The trade deadline came and went with the defending World Champion San Francisco Giants doing nothing. The 2013 season has been, to use a charitable word, disappointing for the Giants and their fans. The team wisely decided not to pretend they were in contention and deplete an already weak farm system to acquire a veteran who almost certainly would not lead them to the playoffs anyway. Interestingly, the team also decided not to trade any of their veterans in exchange for prospects who could help them in 2014 or beyond.
The two names around whom the most rumors circulated were pitcher Tim Lincecum and outfielder Hunter Pence. Both these players are fan favorites, free agents after this season ends and, at least for now, still valuable Giants. Keeping Lincecum and Pence makes sense if the Giants are planning to resign them both after the season, but there is no guarantee that another team will offer them enough money to go elsewhere. The Giants gave up the chance to bring in useful prospects for a shot at resigning these two players. Lincecum, in particular, is an interesting case because after a very poor 2012 and a rough start in 2013, he has settled down, in recent starts, and become a very good pitcher again.
The trade deadline is usually accompanied by a heated discussion of which teams should be buyers and sellers. The Giants ended up being neither. This may have been the right decision, particularly because off the field considerations cannot be ignored, and often the team on the field as well. The Giants management undoubtedly knows the team is not making the playoffs this year; while recognizing they have some valuable players who could have been moved. However, the Giants are also a team that has won two out of the last three World Series, is carefully building a successful national brand, and is in a battle with the Oakland A's concerning the future of big league baseball in the Bay Area. This clearly framed their thinking as well.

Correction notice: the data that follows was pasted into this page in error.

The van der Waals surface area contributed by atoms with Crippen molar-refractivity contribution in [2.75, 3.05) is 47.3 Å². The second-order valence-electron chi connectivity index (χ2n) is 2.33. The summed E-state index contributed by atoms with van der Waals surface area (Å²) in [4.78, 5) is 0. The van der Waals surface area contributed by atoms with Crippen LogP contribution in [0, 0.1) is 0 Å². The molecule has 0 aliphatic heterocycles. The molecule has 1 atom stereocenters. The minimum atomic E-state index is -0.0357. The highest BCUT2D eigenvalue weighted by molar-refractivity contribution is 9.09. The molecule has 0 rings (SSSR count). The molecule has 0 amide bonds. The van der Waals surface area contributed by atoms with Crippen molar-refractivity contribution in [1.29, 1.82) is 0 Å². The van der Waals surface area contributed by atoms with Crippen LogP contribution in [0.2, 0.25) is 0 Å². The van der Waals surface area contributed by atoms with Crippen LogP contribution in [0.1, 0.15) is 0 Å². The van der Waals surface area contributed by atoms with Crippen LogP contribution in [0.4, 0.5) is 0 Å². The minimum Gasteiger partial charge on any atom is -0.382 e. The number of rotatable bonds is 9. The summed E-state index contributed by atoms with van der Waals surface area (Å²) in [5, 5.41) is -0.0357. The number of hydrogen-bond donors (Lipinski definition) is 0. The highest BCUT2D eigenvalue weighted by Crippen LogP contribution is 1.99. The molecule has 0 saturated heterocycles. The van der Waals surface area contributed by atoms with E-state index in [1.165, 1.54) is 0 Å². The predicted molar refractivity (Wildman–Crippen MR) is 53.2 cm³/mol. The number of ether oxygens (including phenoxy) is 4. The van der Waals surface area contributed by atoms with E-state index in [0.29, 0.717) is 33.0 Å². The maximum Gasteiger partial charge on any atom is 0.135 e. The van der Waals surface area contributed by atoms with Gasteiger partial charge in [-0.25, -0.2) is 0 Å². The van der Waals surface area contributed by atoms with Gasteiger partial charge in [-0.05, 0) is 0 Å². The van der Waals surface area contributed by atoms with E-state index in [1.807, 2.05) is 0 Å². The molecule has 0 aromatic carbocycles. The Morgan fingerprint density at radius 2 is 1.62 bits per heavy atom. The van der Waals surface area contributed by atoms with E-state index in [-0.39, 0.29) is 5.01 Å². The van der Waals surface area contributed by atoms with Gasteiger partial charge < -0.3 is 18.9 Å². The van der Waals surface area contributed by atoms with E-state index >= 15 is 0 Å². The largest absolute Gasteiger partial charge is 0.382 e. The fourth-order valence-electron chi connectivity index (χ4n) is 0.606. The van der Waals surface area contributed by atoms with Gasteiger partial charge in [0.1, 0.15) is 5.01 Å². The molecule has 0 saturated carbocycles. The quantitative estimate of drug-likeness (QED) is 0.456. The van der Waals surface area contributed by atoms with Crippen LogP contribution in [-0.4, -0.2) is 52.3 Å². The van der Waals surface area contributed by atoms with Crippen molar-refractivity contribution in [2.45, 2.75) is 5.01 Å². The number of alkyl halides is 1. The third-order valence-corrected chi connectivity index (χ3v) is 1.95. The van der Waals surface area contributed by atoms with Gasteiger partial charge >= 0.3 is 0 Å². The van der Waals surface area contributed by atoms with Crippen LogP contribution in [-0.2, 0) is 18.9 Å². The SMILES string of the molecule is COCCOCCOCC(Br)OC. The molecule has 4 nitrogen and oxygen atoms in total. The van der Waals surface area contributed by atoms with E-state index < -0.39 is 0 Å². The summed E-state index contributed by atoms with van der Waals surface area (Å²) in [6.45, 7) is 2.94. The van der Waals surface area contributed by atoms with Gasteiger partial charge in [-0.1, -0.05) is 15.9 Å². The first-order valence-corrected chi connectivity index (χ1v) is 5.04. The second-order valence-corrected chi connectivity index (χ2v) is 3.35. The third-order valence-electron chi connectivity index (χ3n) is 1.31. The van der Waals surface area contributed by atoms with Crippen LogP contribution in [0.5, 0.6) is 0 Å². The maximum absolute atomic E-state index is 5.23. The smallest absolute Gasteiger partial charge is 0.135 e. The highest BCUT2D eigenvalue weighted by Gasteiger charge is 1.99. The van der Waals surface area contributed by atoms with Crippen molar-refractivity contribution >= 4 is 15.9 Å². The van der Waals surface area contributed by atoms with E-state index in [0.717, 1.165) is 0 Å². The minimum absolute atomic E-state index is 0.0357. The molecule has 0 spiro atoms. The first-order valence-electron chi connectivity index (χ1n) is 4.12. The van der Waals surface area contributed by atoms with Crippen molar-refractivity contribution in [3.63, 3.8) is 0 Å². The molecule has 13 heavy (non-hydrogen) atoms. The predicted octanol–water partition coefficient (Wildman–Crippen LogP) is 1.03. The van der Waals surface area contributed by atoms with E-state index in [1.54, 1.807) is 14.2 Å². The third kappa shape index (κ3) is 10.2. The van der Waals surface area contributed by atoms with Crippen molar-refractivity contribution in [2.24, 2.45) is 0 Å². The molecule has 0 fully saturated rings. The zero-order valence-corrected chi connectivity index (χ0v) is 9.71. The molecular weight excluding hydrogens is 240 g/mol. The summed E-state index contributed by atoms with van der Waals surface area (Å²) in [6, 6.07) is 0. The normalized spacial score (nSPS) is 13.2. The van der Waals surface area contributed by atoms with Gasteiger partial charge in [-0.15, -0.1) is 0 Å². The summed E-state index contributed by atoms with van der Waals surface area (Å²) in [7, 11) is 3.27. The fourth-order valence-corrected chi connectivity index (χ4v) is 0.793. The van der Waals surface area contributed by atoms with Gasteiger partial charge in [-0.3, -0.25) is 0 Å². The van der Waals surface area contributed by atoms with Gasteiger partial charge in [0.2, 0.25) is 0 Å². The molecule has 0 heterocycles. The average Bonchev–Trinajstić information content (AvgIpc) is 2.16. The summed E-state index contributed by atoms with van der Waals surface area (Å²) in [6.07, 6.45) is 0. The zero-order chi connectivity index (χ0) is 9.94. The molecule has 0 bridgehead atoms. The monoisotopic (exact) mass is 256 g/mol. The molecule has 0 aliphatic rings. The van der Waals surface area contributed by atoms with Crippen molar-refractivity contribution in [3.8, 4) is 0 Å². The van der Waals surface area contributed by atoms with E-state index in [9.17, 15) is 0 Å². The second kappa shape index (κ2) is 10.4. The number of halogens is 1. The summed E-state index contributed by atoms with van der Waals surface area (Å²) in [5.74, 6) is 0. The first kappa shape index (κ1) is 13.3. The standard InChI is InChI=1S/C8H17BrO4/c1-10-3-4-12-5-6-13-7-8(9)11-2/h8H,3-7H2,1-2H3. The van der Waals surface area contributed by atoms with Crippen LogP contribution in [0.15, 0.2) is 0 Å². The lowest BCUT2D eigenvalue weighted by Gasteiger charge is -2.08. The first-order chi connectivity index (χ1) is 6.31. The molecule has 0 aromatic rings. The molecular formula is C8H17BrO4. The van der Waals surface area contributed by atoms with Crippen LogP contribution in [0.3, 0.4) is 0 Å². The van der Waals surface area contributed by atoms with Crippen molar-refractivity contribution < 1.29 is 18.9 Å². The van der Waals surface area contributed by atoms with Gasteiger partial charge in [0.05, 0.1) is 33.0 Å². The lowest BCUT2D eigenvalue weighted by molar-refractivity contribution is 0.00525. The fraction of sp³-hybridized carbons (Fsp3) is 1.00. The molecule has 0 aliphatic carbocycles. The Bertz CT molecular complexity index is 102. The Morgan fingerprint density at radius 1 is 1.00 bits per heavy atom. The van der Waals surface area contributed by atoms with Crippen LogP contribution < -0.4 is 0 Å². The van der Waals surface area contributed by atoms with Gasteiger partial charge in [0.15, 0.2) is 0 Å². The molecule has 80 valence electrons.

Because Lincecum and Pence are still contributors with no potential replacements from the farm system near to being ready, trading either of these two players, particularly Lincecum who is one of the faces of the franchise, would he have sent a message not only that the Giants were writing off 2013, but were probably doing the same for 2014 as well. This could create problems for a team that still sells out every game and has more fans around the country than in any time in their history. The Giants are seeking to become a team with a national following, like the Yankees or Red Sox, not a team like the Marlins that wins some years and then breaks up the team and is terrible in others.
The Timmy-Cain-Panda-Posey-Bumgarner Giants may never win another championship, but keeping that nucleus together is smart economic thinking and good for the Giants. If the Giants resign Lincecum and Pence, they will be poised to be a strong contending team in 2014, especially if they are able to add an above average hitting outfielder or a league average starting pitcher. It is unlikely that any trade of those two players would have left the team a similarly strong position for 2014.
This year, despite playing poorly on the field, there have been some bright spots for the Giants. Madison Bumgarner has emerged as an ace. Lincecum has been much better than he was in 2012. The Brandon Brothers, Belt and Crawford, have proven to be among the best in the league at their respective positions and, Buster Posey, has solidified his position as one of the best players in the game. There have also been disappointing developments. Pablo Sandoval has continued to be erratic. Gregor Blanco and Andres Torres have both shown they are overmatched as full-time players; and the starting pitching has been far from dominant.
In an era where player development and retaining young players through their best years are have become more important while high impact free agent signings and picking up star players for the stretch run have become more rare, teams have to view their position as the trade deadline approaches differently. Clearly going into both 2011 and 2013, the Giants overestimated their chances based on a strong post-season run, but significantly, by not giving up on the core of Lincecum, Cain, Bumgarner,Sergio Romo, Posey and Sandoval after or during a disappointing 2011, they made the 2012 championship possible. A similar decision last month may lead to success in 2014 or 2015.